Interactive dialogue with Independent Expert on Sudan sees States divided
Friday, 23 September 2011 15:53

The interactive dialogue with the Independent Expert on Sudan took place over the 19th and 20th of September at the 18th session of the Human Rights Council (the Council). The dialogue began with a presentation from the Independent Expert, Mohamed Chande Othman, of his report on the human rights situations in Sudan and the newly established State of South Sudan. He began by commending Sudan and South Sudan on their successes in the field of human rights, with the successful referendum on the right to self-determination and subsequent creation of South Sudan being of greatest significance. Sudan’s successful participation in the Universal Periodic Review, a reduction in violence and tribal conflict in both Sudan and South Sudan, and the signing of the Comprehensive Peace Agreement and of the Doha Agreement were also highlighted.


However, Mr Othman’s report also drew attention to the many human rights problems facing the region. These include: an absence of any independent human rights mechanism, the cessation of the human rights forums that had been set up during the Independent Expert’s visits, censoring of the press, unlawful detention, a failure to provide freedom of speech, indiscriminate bombing, forced disappearances, large numbers of displaced persons, the failure of the referendum on the Abyei region, issues of impunity, gender and sexually based violence, and a lack of access to the region for humanitarian workers. Mr Othman called on the international community to seek ways to support Sudan and South Sudan, particularly in the provision of technical assistance and capacity building, so that the States can work towards the successful promotion and protection of human rights.


While all States welcomed the developments made by Sudan and South Sudan and also shared concern over the many human rights issues detailed in the report, they were divided on how the Council should proceed in assisting Sudan and South Sudan on their path to a stable human rights system. Many States highlighted the high concentration of human rights violations in Southern Kordofan, Abyei, and the Blue Nile region. They recognised the need for these to be addressed and for those responsible to be held accountable. However, they were divided as to how this should be achieved. States such as the United States (US), the United Kingdom (UK), France, Slovenia, the Republic of Korea, Belgium, and Spain called for these issues to be dealt with through the creation of an international, independent investigation into human rights violations in Sudan and South Sudan. However, Egypt (both individually and behalf of the Arab Group), the Maldives, the Syrian Arab Republic, and Pakistan (on behalf of the OIC) all argued that there was no need for an investigation of that kind, and that Sudan and South Sudan should be left to deal with these issues on their own terms.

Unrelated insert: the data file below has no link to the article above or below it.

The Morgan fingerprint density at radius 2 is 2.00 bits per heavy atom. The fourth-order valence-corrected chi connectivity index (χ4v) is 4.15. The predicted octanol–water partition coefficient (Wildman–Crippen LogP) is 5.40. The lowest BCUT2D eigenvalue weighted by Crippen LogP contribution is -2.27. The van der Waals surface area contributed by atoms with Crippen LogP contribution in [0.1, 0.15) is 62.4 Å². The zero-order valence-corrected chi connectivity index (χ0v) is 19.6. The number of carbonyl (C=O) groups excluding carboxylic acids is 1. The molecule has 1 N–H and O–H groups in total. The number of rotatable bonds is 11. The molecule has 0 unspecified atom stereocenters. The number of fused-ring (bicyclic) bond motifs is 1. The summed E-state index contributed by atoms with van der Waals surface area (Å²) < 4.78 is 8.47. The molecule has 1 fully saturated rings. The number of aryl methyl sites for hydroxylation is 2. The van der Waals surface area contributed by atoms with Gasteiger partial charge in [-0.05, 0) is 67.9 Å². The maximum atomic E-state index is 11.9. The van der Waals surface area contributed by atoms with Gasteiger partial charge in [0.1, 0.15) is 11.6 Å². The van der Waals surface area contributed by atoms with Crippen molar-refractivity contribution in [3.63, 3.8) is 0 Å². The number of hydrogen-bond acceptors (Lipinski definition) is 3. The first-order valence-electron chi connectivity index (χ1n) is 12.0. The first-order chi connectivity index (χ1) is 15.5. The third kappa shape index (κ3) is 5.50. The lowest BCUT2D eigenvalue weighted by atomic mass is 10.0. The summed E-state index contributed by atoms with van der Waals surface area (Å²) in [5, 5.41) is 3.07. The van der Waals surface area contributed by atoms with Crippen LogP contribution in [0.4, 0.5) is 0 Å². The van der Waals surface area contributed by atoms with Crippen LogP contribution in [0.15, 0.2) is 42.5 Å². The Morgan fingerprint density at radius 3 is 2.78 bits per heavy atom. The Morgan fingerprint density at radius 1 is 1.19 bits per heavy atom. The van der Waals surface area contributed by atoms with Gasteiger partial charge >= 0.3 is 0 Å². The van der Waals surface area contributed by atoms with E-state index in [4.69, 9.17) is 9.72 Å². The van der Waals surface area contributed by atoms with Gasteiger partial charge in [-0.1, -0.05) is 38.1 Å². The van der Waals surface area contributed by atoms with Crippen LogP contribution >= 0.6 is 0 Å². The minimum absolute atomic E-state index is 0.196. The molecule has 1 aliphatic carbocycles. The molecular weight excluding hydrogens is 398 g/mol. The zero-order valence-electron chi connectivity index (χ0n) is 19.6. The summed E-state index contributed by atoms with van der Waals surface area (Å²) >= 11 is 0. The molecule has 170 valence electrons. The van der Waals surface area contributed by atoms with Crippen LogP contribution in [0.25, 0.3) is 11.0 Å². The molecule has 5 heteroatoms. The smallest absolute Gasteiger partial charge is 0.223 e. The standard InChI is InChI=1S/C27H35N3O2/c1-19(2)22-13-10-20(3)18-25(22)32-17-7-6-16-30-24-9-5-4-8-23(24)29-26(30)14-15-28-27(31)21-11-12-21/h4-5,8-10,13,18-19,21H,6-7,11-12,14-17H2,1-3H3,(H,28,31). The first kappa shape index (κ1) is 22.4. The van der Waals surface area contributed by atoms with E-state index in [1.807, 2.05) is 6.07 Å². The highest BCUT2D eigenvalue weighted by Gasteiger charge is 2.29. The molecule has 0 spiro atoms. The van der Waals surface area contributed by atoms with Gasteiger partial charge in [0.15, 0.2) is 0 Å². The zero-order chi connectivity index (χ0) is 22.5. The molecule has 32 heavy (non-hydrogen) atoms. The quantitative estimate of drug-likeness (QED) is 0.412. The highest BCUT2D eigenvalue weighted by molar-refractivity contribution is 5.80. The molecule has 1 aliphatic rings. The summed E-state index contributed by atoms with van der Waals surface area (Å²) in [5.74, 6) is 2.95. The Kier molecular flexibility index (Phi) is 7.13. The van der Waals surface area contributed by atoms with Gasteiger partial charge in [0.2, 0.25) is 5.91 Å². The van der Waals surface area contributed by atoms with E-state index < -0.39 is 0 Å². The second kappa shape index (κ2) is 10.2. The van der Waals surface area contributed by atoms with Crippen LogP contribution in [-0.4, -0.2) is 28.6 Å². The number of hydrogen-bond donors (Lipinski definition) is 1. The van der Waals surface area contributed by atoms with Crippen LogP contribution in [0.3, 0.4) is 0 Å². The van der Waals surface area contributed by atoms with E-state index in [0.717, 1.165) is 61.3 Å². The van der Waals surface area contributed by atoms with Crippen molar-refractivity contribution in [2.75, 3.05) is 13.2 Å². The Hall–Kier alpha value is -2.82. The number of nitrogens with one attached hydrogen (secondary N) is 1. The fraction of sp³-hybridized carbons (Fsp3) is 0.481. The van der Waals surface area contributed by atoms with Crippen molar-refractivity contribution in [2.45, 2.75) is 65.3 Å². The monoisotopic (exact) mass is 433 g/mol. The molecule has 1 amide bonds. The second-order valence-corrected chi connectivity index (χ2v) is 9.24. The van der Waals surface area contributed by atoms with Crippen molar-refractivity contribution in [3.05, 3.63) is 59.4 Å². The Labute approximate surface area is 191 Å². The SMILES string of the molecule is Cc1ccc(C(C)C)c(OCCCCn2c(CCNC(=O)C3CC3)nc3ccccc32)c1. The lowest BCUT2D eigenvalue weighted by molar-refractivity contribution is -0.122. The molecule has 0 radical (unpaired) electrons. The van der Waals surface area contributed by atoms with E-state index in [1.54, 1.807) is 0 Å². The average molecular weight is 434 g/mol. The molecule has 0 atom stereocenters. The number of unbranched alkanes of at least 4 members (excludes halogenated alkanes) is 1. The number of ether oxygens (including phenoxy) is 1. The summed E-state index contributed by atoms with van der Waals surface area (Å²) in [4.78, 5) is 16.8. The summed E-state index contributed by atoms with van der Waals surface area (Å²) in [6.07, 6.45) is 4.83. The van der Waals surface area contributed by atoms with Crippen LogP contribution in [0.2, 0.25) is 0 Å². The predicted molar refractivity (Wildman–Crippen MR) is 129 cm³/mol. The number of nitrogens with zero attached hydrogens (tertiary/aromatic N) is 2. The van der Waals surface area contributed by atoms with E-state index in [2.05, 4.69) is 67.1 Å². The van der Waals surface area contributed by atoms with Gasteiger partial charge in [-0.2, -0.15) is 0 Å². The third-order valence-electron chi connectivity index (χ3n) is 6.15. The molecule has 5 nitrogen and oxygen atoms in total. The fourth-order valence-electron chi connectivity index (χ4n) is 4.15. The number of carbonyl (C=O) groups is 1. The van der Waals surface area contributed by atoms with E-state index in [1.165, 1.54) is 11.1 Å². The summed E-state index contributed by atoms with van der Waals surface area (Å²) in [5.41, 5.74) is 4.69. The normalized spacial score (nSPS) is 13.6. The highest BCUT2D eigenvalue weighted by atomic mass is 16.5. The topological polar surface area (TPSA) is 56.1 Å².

States were also divided as to whether or not the mandate of the Independent Expert should be extended. Sudan argued that the mandate limited its development in other areas as it presented a barrier to the provision of financial assistance from alternate sources. Both Sudan and South Sudan felt they would be better equipped to deal with their human rights issues themselves if they were provided with technical support, rather than having the presence of an Independent Expert. Qatar, Egypt, Bahrain, Kuwait, Ethiopia, China, the Syrian Arab Republic and several other States agreed that the mandate should not be extended. They agreed that, with international support, including technical assistance and capacity building, Sudan and South Sudan should be left in control of dealing with their human rights issues.


Conversely, the European Union, the US, Denmark, Norway, and Switzerland voiced their strong belief that the mandate should be extended for Sudan. They also supported the call for provision of technical support and capacity building. They argued that it was of fundamental importance that there remain a UN presence in the fight against the current human rights violations occurring both in Sudan and South Sudan. This view was supported by Amnesty International and Human Rights Watch.


In his concluding remarks, Mr Othman said that South Sudan had shown that it was open to dialogue and to improving its human rights situation, but that it faced many challenges. He called for the international community to provide assistance so that they could get their law enforcement agencies functioning, reduce human rights violations, and achieve effective, democratic governance. He also recommended the inclusion of a human rights component in resolution 1990 of the Security Council, which asks for the Secretary General to monitor the situation in South Kordofan. In their final remarks, both Sudan and South Sudan repeated their request for the international community to provide technical assistance and capacity building to assist them in their efforts to improve their human rights situations. Sudan asked to be given the autonomy to continue addressing its human rights situation without an extension of the mandate of the Independent Expert. South Sudan also asked for international support in the form of technical assistance and capacity building, but said that there is no need for a mandate for an Independent Expert in its State. This denial from South Sudan that they need an Independent Expert will make it difficult to convince other States to support a call for such a mandate. As the public negotiations on the resolution to renew the mandate get underway it remains to be seen whether the mandate will be renewed and in what form, for example, whether it will be moved from Item 4 to Item 10, with a focus on technical support and capacity building.

Last Updated on Monday, 26 September 2011 08:34
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